Sharp Aquos R6 marries the Snapdragon 888 to a massive 1-inch camera sensor

Sharp Aquos R6 marries the Snapdragon 888 to a massive 1-inch camera sensor

Japanese smartphone maker Sharp is one of the few Android OEMs that doesn’t shy away from experimenting with new designs and components. The company has launched some unusual devices in the past, and it’s back with another exciting offering. Its latest device, the Sharp Aquos R6, looks like a pretty standard 2021 flagship from the front. It features a curved display with a centered hole-punch cutout for the selfie camera, minimal bezels on the top and bottom, and no unusual second notch. But over on the back, it’s an entirely different beast altogether. While its back-panel design isn’t as ludicrous as Huawei’s upcoming P50 and P50 Pro, it packs a massive 1-inch camera sensor with a Leica-branded lens.


Sharp Aquos R6: Specifications

Specification Sharp Aquos R6
  • IPX8 certification
Dimensions & Weight
  • 162 x 74 x 9.5mm
  • 207g
  • 6.6-inch Pro IGZO OLED
  • 2730 x 1260 pixels
  • 2,000nits peak brightness
  • 240Hz peak refresh rate
  • Variable refresh rate support (1-240Hz)
  • 20,000,000:1 contrast ratio
  • HDR
SoC Qualcomm Snapdragon 888
RAM & Storage
  • 12GB LPDDR5
  • 128GB UFS 3.1
    • microSD card slot (up to 1TB)
Battery & Charging
  • 5,000mAh
  • Intelligent Charge 2.0 support
Security Qualcomm 3D Sonic Max under-display fingerprint sensor
Rear Camera(s)
  • 20MP 1-inch CMOS sensor
  • 7-element f/1.9 Leica Summicron lens
  • 19mm equivalent focal length
  • ToF sensor
  • LED flash
Front Camera(s) 12.6MP
Port(s) USB Type-C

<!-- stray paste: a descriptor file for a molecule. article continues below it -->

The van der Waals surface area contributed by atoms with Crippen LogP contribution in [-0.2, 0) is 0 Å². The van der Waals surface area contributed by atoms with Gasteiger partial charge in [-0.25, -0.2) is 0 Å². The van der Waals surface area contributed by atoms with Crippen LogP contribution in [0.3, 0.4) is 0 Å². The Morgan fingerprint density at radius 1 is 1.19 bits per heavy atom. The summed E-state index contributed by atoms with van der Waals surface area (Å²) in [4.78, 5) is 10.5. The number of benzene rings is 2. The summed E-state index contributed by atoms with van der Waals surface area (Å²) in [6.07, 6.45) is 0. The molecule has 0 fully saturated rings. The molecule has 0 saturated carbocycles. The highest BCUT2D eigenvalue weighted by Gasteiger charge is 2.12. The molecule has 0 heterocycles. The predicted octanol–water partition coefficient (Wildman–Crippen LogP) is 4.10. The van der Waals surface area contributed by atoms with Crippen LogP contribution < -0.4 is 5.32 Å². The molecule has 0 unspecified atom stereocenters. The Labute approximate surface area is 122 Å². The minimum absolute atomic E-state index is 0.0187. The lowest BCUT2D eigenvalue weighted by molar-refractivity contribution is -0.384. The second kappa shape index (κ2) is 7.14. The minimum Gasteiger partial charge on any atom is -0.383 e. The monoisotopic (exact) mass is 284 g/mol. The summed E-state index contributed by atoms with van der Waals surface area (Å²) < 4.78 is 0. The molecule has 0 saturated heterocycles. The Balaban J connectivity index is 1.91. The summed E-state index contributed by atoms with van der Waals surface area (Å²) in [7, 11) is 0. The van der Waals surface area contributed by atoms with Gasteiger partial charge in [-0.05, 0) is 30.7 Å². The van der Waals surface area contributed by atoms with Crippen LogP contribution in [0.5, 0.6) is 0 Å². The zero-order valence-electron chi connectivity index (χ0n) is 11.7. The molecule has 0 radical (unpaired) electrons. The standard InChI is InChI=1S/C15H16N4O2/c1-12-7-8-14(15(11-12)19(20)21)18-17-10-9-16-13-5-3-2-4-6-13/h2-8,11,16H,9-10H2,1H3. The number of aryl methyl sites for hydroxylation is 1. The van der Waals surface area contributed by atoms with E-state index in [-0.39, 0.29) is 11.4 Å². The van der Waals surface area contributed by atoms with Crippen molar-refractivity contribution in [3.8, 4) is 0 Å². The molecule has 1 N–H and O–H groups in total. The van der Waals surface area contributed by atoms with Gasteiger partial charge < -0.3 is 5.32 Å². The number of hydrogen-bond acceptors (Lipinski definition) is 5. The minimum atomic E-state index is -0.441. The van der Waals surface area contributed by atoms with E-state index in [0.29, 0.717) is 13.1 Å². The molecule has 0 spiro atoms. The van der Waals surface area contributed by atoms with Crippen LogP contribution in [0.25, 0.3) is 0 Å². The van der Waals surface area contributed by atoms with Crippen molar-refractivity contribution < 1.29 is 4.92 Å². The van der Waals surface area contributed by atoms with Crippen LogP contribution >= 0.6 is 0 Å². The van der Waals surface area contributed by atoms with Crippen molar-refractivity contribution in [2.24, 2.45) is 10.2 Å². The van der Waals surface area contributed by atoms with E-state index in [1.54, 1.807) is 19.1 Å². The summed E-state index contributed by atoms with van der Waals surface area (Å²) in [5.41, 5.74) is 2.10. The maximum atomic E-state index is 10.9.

Audio N/A
  • 5G
  • Wi-Fi 6
  • Bluetooth 5.2
Software Android 11

According to The Verge, the Sharp Aquos R6 is only the second smartphone to feature a 1-inch camera sensor. The Panasonic Lumix CM1 from 2014 was the first phone to feature such a sensor, and it was more of a point-and-shoot camera than an Android smartphone. On the contrary, the Sharp Aquos R6 packs everything you’d expect to see in a 2021 flagship, along with a massive primary camera sensor. The phone comes with Qualcomm’s Snapdragon 888 chip, a curved high refresh rate OLED display, 12GB of LPDDR5 RAM, 128GB of UFS 3.1 storage, and a 5,000mAh battery.

Black and white colorways of Sharp Aquos R6 on white background


When it comes to the camera, though, the Sharp Aquos is unlike anything you may have seen before. The phone packs a 20MP 1-inch CMOS sensor similar to what you’d find in Sony’s premium RX100 compact cameras. It features a 7-element f/1.9 Leica Summicron lens with an equivalent focal length of 19mm, which is much wider than what you’d find on other phones released this year. As The Verge points out, the Xiaomi Mi 11 Ultra is the only phone that comes close, and it just has a 1/1.12-inch camera sensor. Unlike other flagship phones, the Aquos R6 features only one rear-facing camera, accompanied by an LED flash and a time-of-flight sensor. It also supports laser autofocus and Sharp’s 8K HDR up-conversion technology.

Along with the massive camera sensor, the Sharp Aquos R6 also features an innovative display. The phone packs a 6.6-inch Pro IGZO OLED panel from Sharp, with a resolution of 2730 x 1260 pixels and a peak brightness of 2,000nits. It’s a 240Hz high refresh rate panel that supports a variable refresh rate from 1 to 240Hz, 20,000,000:1 contrast ratio, and HDR support. Other noteworthy features include a wide under-display fingerprint sensor (it’s the first phone with Qualcomm’s massive 3D Sonic Max), IPX5 and IPX8 certification for dust and water resistance, Wi-Fi 6 support, Bluetooth 5.2, and expandable storage support via a microSD card slot (up to 1TB). On the software front, the Sharp Aquos R6 runs Android 11 out of the box.

Pricing & Availability

The Sharp Aquos R6 will go on sale in Japan in June through carriers NTT Docomo and SoftBank. Sharp hasn’t shared pricing details or any information about international availability at the moment.

About author

Pranob Mehrotra
Pranob Mehrotra

A Literature and Linguistics graduate with a keen interest in everything Android. When not writing about tech, Pranob spends most of his time either playing League of Legends or lurking on Reddit.

We are reader supported. External links may earn us a commission.